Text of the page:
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Weekly Standard: A Dem Challenge Obama? Get Real

President Barack Obama talks with supporters after arriving at O'Hare International Airport in Chicago, Wednesday, Aug. 3, 2011.
Paul Beaty
President Barack Obama talks with supporters after arriving at O'Hare International Airport in Chicago, Wednesday, Aug. 3, 2011.

Jay Cost is a staff writer for The Weekly Standard.

Froma Harrop wrote a column this week, arguing that Democrats should primary Obama:

"Ed Rendell, do you have plans for 2012? Hillary Clinton? If you, the former Democratic governor of Pennsylvania, or you, the secretary of state, are free next year and wouldn't mind, would you please launch a primary challenge against President Obama?"

Won't happen. Period. No serious Democratic official would dare challenge Obama for the nomination. Here's why.

As usual, let's start with the broad, historical perspective. In the age when party conventions actually selected nominees, some incumbent presidents wanted to be nominated but were unsuccessful (e.g. Franklin Pierce in 1856 and Chester Arthur in 1884). However, no incumbent in the postreform era has lost the nomination, regardless of his standing with the broader electorate. The example to keep in mind here is the 1980 Democratic primary battle. There was nobody of higher stature in the Democratic party by that point than Ted Kennedy, and no Democratic president in the postwar era had as little standing with his fellow Democrats than Jimmy Carter. And yet, Carter trounced the Massachusetts senator.

If Ted Kennedy, the most popular of all Democratic challengers, could fail to defeat Jimmy Carter, the weakest of all Democratic presidents, then nobody can defeat Obama, who has five decisive advantages for the 2012 primaries.

First, he has money. He will raise substantially more than any would-be challenger. More money means a stronger organization, which is incredibly important for the front-loaded primary calendar. Jimmy Carter in 1976 could start slow and build momentum, but that is much more difficult now because of how early Super Tuesday is and how many primaries are on it. A candidate who lacks strong, positive name recognition and/or money to build state-by-state infrastructures will have an impossible time of competing.

Second, he has the White House. Ted Kennedy had an enormous lead over Jimmy Carter through all of 1979, but ultimately he carried just 35 percent of the primary vote in 1980. A big reason why was Carter's excellent use of the Oval Office. Not only was Carter careful to dole out patronage in ways that helped him in the battle against Kennedy, but he also employed a masterful "Rose Garden Strategy," in which he made a point every day to seem presidential. It worked like a charm.

Third, he has the Democratic client groups. While many liberals – like Harrop – are disappointed with Obama's performance, the president has done an incredible job of appeasing the sundry client groups that make up the Democratic party. Public sector labor unions cheered the stimulus ( and the NEA has already endorsed him for reelection!). The UAW loved the auto bailout, and the whole AFL-CIO appreciated his going soft on "Cadillac" health care plans. Environmental groups appreciate his efforts at cap and trade, as well as his tough new CAFE standards. Feminists appreciate his defeat of the Stupak amendment. Gay rights groups appreciate the repeal of Don't Ask, Don't Tell, and are obviously hopeful that he'll get behind nationwide gay marriage when the time is right. Expect all of them to line up behind Obama. While it is possible for a Democrat to win the nomination without these groups (e.g. Jimmy Carter in 1976 and Bill Clinton in 1992), it is extremely difficult to win when the party groups have lined up behind another candidate (e.g. Gary Hart losing to Walter Mondale in 1984).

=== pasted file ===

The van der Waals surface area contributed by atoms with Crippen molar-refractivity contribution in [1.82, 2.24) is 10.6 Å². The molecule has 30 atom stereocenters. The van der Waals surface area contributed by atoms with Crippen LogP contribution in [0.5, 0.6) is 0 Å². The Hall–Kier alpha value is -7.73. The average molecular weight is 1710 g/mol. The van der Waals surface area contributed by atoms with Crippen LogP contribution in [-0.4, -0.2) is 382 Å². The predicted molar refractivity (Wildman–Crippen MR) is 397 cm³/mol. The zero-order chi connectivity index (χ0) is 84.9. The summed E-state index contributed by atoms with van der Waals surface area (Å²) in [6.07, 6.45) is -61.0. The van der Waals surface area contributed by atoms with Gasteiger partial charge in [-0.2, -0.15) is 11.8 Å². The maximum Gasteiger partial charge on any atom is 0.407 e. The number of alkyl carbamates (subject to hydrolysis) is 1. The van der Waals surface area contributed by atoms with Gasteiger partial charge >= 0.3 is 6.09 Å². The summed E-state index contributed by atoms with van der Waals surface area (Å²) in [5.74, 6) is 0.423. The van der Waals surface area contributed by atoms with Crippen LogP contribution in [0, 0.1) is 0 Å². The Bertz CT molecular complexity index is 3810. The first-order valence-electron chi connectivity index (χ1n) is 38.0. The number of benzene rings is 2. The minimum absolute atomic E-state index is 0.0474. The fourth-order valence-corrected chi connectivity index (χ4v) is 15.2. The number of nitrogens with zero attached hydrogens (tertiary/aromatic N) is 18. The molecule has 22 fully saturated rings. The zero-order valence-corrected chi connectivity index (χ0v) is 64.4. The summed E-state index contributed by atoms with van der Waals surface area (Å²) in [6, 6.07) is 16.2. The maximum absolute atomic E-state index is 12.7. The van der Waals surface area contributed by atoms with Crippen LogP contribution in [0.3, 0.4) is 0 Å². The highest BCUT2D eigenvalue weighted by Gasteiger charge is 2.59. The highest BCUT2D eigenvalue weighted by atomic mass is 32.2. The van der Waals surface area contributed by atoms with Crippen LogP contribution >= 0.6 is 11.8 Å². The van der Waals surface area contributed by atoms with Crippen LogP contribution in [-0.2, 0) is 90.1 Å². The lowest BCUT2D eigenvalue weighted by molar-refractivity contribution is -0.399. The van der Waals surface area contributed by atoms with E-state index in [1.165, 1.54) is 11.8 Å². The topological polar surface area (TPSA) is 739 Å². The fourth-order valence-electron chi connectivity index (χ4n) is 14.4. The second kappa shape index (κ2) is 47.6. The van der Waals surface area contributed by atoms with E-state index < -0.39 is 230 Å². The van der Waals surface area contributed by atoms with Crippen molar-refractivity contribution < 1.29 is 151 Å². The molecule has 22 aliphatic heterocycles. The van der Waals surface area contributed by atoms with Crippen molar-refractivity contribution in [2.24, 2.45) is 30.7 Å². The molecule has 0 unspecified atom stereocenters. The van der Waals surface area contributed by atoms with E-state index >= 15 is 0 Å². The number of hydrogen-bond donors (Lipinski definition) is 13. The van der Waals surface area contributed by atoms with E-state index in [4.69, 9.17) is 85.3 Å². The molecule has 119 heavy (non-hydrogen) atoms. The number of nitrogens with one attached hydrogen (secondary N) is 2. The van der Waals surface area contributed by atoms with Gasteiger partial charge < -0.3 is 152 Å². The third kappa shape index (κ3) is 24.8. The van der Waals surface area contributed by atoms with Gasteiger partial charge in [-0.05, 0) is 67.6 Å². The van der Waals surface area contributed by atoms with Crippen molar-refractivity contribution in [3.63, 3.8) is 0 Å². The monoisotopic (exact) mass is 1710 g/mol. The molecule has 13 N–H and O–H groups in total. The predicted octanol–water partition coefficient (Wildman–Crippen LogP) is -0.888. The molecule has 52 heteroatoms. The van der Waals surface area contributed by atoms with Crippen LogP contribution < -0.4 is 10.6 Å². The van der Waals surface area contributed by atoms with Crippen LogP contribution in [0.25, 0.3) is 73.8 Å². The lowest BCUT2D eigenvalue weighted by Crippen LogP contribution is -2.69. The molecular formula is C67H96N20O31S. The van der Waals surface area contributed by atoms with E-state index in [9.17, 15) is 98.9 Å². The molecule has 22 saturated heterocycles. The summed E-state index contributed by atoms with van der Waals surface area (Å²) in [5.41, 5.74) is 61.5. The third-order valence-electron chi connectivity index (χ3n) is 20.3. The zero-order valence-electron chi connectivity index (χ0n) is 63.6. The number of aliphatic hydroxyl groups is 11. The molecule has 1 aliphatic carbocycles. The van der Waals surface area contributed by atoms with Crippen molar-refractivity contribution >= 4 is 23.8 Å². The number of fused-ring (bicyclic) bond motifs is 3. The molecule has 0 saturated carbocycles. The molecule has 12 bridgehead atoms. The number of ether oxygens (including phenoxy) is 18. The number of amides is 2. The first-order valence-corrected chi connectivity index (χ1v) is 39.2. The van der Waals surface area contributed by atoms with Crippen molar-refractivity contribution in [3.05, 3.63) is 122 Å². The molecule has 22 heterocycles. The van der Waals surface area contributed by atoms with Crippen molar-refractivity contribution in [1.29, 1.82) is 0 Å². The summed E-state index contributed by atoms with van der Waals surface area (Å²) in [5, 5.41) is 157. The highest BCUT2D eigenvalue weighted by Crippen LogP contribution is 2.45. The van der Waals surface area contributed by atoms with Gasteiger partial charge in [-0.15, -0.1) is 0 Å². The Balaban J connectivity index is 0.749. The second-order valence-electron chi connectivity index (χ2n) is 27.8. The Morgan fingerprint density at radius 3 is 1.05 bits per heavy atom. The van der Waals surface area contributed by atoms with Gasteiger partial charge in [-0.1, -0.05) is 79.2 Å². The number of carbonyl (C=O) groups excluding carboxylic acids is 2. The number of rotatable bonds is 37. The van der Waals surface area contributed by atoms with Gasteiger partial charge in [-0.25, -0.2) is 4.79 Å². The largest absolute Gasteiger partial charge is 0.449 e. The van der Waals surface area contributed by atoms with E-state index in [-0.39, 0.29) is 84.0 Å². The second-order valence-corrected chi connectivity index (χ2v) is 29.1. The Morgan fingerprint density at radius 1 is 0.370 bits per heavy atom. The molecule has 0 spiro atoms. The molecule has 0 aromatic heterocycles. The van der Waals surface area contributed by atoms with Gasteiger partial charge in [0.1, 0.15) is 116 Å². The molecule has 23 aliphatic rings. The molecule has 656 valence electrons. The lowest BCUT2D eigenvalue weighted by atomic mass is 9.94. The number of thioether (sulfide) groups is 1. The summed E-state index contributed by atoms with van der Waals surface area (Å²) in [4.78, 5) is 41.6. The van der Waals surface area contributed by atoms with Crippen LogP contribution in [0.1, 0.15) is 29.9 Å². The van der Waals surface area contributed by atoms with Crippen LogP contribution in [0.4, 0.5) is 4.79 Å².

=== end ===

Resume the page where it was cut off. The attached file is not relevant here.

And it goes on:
Fourth, he has African Americans. The president's support with this group is rock solid, and with the Southern white vote now firmly in the Republican camp, Obama will easily dominate the Southern Democratic primaries.

Fifth, he has the party establishment. No sane Democrat could possibly believe that replacing Obama with another nominee will improve the party's prospects in November 2012. And Democratic officeholders who want to continue holding office know full well: The worse the party does at the top of the ticket, the worse it will do farther down (even state legislative elections are correlated with the presidential vote!). Self-interest, in other words, will make sure almost all of elected Democratic officialdom will get behind Obama. This means that Obama will control the superdelegates.

All of these advantages add up to the following conclusion: Barring some major scandal that seriously tarnishes him, President Obama will be the Democratic nominee in 2012.

Thus, no Democrat who actually wishes to occupy the Oval Office would dare challenge him. Any actual challenger who emerges will be on a quest to garner national attention or to raise some issue of personal importance. Such candidates (e.g. Pat Buchanan in 1992, Gary Bauer in 2000, and Al Sharpton in 2004) rarely amount to much more than historical footnotes.

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Jay Cost